Guide To Holidaying In Cambridgeshire
A guide by Julia Buckley
Hear the word Cambridgeshire and you'll automatically think of jaw-achingly beautiful colleges, punts drifting down the river, and students in archaic academic dress.
Of course, there's far more to the area than the settlement whose name it bears; but there's no denying Cambridge itself is the first place visitors flock to in this beautiful county.
It's hard to imagine a more perfect setting for a fairytale town than that of Cambridge. Clutches of colleges lie draped on the banks of the river Cam, meticulously pruned gardens linking the buildings and the water. Leave the car on the Backs - the water side - and walk over Clare Bridge into Clare College, one of the most beautiful of the colleges, but not as crammed with tourists as some of the others.
Coming out, turn left and make your way to Trinity and its Great Court, where students have an annual competition to race round the four sides before the clock finishes striking midday. Carry on along the river and you'll reach St John's with its famous Bridge of Sighs, modelled on its Venetian predecessor. Back in the other direction you'll hit the under-appreciated Queens with its Mathematical Bridge - the original was supposedly built with no nuts and bolts to hold it in place - and Kings, perhaps the most famous college with its fan-vaulted chapel and Rubens altarpiece.
Cambridge is crammed full of cafes and tea rooms, so recharge your batteries before paying a visit to the Fitzwilliam Museum. One of the best regional museums in the country, it recently hit the headlines when a hapless visitor smashed three priceless Ming vases - so keep those shoelaces tied!
Cambridgeshire suffers from being thought of as flat; and it's fair to say that if you like rolling hills, the Fens, drained by man over the centuries, probably won't be your idea of perfection. South Cambridgeshire, however, does have hills; and nearby towns include Grantchester, home of the poet Rupert Brooke.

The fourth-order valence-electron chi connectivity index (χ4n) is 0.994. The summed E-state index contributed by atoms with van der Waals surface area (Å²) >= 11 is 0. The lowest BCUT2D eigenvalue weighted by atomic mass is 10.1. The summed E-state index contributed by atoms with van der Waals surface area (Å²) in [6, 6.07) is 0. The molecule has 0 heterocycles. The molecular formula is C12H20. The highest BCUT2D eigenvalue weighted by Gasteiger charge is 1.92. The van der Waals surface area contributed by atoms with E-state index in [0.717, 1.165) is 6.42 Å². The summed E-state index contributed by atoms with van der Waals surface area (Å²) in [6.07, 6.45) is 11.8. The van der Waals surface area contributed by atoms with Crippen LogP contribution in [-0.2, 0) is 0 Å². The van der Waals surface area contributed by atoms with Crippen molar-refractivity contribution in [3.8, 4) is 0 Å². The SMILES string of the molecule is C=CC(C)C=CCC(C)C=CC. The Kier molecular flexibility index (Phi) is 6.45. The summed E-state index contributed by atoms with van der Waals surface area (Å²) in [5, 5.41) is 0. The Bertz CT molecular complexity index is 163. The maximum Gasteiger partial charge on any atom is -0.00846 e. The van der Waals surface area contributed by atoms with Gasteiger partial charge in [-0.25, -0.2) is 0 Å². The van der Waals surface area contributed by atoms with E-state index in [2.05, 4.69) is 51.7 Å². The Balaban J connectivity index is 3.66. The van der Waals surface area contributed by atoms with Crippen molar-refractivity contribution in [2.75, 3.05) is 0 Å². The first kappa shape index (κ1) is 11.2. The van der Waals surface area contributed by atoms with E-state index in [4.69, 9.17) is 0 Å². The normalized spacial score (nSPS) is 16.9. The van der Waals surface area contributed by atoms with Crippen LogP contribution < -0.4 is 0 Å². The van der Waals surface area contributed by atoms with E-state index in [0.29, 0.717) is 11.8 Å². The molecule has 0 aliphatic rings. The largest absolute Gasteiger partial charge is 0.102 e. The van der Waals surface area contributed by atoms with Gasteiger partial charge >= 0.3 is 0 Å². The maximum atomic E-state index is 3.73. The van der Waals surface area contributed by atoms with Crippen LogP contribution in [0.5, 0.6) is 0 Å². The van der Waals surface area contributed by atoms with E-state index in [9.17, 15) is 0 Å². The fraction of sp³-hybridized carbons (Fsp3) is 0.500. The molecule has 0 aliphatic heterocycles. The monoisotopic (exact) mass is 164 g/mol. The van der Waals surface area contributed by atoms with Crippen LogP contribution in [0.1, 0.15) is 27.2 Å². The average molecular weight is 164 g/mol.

Even the most ardent hillock-lover, though, will appreciate what the Fens have to offer - some of the most fertile land in the country, a network of waterways and a fair proportion of Britain's most important nature reserves. Fenland sunsets are unforgettable - especially when viewed from somewhere like the Paxton Pitts Nature Reserve near ancient market town St Neots. The reserve is home to England's second largest breeding cormorant colony. The Fens Cycle Way, which starts at Ely, is the perfect way of getting to know the area for more active travellers.
But it's the cities rising up from the flats that really stun the visitor. The Norman cathedral at Peterborough is a superb example of Romanesque architecture, with a 13th-century painted nave ceiling and the tomb of Catherine of Aragon. Ely, meanwhile, boasts an imposing cathedral on the banks of the river Ouse, as well as a museum dedicated to its former resident Oliver Cromwell, situated in his childhood house. Huntingdon also has a Cromwell
Museum - this one is situated in his old school, where Samuel Pepys was also a pupil.
With so many historical connections, a Cambridgeshire holiday will never get boring. Now's the time to try it out.
Cambridgeshire hotspot: Ely
You don't get much more historic than Ely. Dating back to the Iron Age, it was founded as a cathedral city in AD673 when Princess (later Saint) Etheldreda adopted Christianity and established a convent, it has a prestigious past. Over the centuries, it's been visited by the likes of King Canute, William the Conquerer and Oliver Cromwell - so there's no excuse not to join them.
Did You Know?
Hemingford Grey Manor, near Huntingdon, is not only the oldest continuously inhabited house in England, but also the former home of Lucy M Boston, who wrote the Green Knowe series of children's books.
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